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February 21, 2006

Bluegrass Report: Fletcher’s post-pardon blues

As Gov. Ernie Fletcher sails into his third tumultuous year in office — after having arrived as the heroic new captain of the USS Kentucky Republican Party — the rough seas are only getting rougher for him, and there appears no sign of smooth sailing anytime soon. Last week was certainly one of the worst storms he has experienced in some time.

Fletcher not only battled health problems related to problematic gallstones, he also suffered a stinging defeat in two legislative special elections in Louisville, the first time voters have gone to the ballot box since he pardoned all members of his administration last August in the on-going Merit System criminal investigation.

While Fletcher’s health problems have stabilized and his doctors believe he will fully recover from complications after surgery, the prognosis isn’t as good for his political future.

Since his December 2003 swearing-in as Kentucky’s first Republican governor in 32 years, it’s been all downhill for Fletcher & Co. His fellow Republicans’ attitudes toward him have moved from ambivalence to irrelevance to flat-out radioactive following last week’s rebuke by Louisville voters who, in recent polls, disapprove of his job performance by nearly a 3-to-1 margin.

Last Tuesday, those voters were asked, finally, to fill the year-long vacancy in the 37th Senate District, which remained unfilled after the Kentucky Supreme Court ruled Indiana resident Republican Dana Seum Stephenson ineligible to serve in that seat, after she narrowly defeated Democrat Virginia Woodward in 2004.

Following a divisive battle within the Democratic Party about whether Woodward should get another shot, the nomination went to Rep. Perry Clark, over the loud objections of many Democratic women.

Seizing on that opportunity, Louisville Republicans opted against the unanimous, hand-picked male candidate of Frankfort leadership, and went with a woman, fresh-faced 33-year-old outsider Debbie Peden. That further fueled the anger of Democratic women.

Peden was well-funded from the outset, and while the special election was a short sprint for an unknown candidate, she quickly scored points by painting Clark as outside the mainstream because of his flirtations with militia groups, support for fringe Democratic presidential candidate Lyndon LaRouche and assertion that 14-year-olds should have the right to marry. The usually reliable Democratic-leaning editorial board of The Courier-Journal also took Clark to task and endorsed Peden.

Then came the true test — whether Peden could shake the political albatross that is Fletcher. Democrats quickly painted Peden as someone who would carry the governor’s water in Frankfort. Peden just as quickly pushed Fletcher away, declaring her opposition to his anti-union budget proposals. It didn’t work.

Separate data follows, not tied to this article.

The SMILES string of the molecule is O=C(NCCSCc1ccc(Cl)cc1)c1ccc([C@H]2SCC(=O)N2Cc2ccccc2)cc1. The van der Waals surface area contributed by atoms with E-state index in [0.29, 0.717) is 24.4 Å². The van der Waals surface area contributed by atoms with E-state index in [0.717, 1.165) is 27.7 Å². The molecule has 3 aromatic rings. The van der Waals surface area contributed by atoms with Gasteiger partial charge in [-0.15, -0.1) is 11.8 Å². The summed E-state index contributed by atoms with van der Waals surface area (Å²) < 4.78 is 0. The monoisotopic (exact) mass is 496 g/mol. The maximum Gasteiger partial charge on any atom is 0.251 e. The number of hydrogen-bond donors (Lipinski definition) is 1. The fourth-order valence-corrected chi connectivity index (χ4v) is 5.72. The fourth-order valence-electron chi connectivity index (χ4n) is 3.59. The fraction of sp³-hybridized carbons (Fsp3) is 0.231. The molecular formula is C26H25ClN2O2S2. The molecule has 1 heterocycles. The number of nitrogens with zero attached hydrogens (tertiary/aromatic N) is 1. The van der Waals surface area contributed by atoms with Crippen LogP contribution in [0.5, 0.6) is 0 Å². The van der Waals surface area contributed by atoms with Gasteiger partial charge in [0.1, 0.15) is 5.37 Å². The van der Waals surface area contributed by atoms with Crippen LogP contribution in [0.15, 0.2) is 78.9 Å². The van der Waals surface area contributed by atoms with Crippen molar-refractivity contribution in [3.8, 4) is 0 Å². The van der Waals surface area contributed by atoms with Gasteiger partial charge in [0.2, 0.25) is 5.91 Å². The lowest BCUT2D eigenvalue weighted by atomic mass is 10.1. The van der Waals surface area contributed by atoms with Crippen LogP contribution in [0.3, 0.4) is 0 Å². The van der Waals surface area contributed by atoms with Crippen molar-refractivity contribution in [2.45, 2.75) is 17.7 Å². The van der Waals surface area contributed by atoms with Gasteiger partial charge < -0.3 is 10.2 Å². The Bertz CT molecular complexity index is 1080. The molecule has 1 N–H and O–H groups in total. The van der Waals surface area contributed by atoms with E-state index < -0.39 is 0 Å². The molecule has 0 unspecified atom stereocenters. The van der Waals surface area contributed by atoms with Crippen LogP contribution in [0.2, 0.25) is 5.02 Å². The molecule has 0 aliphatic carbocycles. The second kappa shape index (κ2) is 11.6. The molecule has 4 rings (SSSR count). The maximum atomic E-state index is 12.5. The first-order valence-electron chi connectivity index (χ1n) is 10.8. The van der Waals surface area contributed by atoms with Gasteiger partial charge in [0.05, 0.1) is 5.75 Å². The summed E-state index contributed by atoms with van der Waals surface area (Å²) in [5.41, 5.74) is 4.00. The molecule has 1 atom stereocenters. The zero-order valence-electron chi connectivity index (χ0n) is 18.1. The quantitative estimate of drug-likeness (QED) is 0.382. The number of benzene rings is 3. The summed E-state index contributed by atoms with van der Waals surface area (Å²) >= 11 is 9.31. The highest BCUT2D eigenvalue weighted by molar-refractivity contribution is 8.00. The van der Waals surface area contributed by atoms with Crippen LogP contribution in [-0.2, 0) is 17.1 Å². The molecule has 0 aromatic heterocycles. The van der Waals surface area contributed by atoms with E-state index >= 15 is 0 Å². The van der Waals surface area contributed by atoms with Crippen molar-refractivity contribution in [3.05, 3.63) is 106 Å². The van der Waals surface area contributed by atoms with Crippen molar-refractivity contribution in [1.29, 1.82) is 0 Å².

Last Tuesday, voters sent a strong message. They held their collective noses and elected Clark, 54 percentage points to 46. In a simultaneous special election for Clark’s newly vacant House seat, Democrat Ron Weston took more than 70 percent of the vote.

Fletcher never personally campaigned for Peden, but there was no doubt he was the single issue in this election. It was the first opportunity since Fletcher’s August 2005 pardons for the voters to cast a ballot. And they did so loud and clear.

Democrats quickly spun the victories as evidence of the resurgence of their party. But most observers saw it as the first nail in Fletcher’s political coffin, setting the stage for more unpleasant electoral outcomes later this year. It possibly could portend more Democratic pick-ups in the state Senate, with the outside possibility of picking up three net seats and regaining control of the chamber they lost in 1999.

Apart from the ballot box, though, Fletcher’s political standing in Frankfort continues to hamper his chances of accomplishing anything that might help reverse his political fortunes. Following last month’s budget address, Republican leaders immediately dismissed any chance that Fletcher would succeed with his anti-labor agenda. Even conservative religious leaders and the most right-wing of editorial boards panned his idea of teaching creationism in science classes.

Even more troubling for Fletcher is that he can’t even buy love, with Louisville’s Democratic legislators nonplussed at the offer of $75 million in state money to build a new downtown arena. In fact, some believe Fletcher’s advocacy for a new arena — by itself — has scared legislators away, fearing the fallout of standing alongside him or supporting any part of his political agenda.

You never say never in politics, but Fletcher’s long-term survival following his battle with the post-pardon blues isn’t looking so good.

Mark Nickolas is a former Democratic political consultant and publisher of political blog BluegrassReport.org. Contact him at Mark@BluegrassReport.org